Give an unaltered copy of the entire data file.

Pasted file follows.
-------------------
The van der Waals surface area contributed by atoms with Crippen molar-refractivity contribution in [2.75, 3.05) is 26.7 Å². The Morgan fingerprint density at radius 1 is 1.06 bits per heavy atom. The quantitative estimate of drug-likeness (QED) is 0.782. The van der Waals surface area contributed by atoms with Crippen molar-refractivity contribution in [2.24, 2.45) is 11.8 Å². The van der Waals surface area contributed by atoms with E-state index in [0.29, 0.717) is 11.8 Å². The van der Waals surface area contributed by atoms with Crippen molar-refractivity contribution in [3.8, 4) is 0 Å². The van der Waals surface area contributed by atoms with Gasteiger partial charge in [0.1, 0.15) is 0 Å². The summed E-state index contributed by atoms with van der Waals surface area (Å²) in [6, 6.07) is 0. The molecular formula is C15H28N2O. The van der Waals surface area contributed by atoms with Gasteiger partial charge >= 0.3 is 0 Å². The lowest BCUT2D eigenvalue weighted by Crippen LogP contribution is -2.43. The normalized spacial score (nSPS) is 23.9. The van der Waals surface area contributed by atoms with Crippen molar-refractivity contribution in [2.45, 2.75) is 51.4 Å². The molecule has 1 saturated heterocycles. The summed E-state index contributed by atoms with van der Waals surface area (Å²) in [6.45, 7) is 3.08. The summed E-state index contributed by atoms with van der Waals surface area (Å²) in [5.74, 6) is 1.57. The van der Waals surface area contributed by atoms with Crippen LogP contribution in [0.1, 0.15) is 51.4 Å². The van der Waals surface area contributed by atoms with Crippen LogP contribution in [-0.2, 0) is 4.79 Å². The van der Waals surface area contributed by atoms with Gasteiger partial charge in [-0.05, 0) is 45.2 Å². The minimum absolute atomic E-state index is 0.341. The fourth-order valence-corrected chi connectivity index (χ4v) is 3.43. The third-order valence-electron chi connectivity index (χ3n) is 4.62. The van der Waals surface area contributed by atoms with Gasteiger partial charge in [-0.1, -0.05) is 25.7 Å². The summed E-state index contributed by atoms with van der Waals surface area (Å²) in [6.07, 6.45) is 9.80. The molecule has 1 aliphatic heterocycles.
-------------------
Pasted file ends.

The van der Waals surface area contributed by atoms with Crippen molar-refractivity contribution in [2.75, 3.05) is 26.7 Å². The Morgan fingerprint density at radius 1 is 1.06 bits per heavy atom. The quantitative estimate of drug-likeness (QED) is 0.782. The van der Waals surface area contributed by atoms with Crippen molar-refractivity contribution in [2.24, 2.45) is 11.8 Å². The van der Waals surface area contributed by atoms with E-state index in [0.29, 0.717) is 11.8 Å². The van der Waals surface area contributed by atoms with Crippen molar-refractivity contribution in [3.8, 4) is 0 Å². The van der Waals surface area contributed by atoms with Gasteiger partial charge in [0.1, 0.15) is 0 Å². The summed E-state index contributed by atoms with van der Waals surface area (Å²) in [6, 6.07) is 0. The molecular formula is C15H28N2O. The van der Waals surface area contributed by atoms with Gasteiger partial charge >= 0.3 is 0 Å². The lowest BCUT2D eigenvalue weighted by Crippen LogP contribution is -2.43. The normalized spacial score (nSPS) is 23.9. The van der Waals surface area contributed by atoms with Crippen molar-refractivity contribution in [2.45, 2.75) is 51.4 Å². The molecule has 1 saturated heterocycles. The summed E-state index contributed by atoms with van der Waals surface area (Å²) in [6.45, 7) is 3.08. The summed E-state index contributed by atoms with van der Waals surface area (Å²) in [5.74, 6) is 1.57. The van der Waals surface area contributed by atoms with Crippen LogP contribution in [0.1, 0.15) is 51.4 Å². The van der Waals surface area contributed by atoms with Crippen LogP contribution in [-0.2, 0) is 4.79 Å². The van der Waals surface area contributed by atoms with Gasteiger partial charge in [-0.05, 0) is 45.2 Å². The minimum absolute atomic E-state index is 0.341. The fourth-order valence-corrected chi connectivity index (χ4v) is 3.43. The third-order valence-electron chi connectivity index (χ3n) is 4.62. The van der Waals surface area contributed by atoms with Gasteiger partial charge in [-0.1, -0.05) is 25.7 Å². The summed E-state index contributed by atoms with van der Waals surface area (Å²) in [6.07, 6.45) is 9.80. The molecule has 1 aliphatic heterocycles.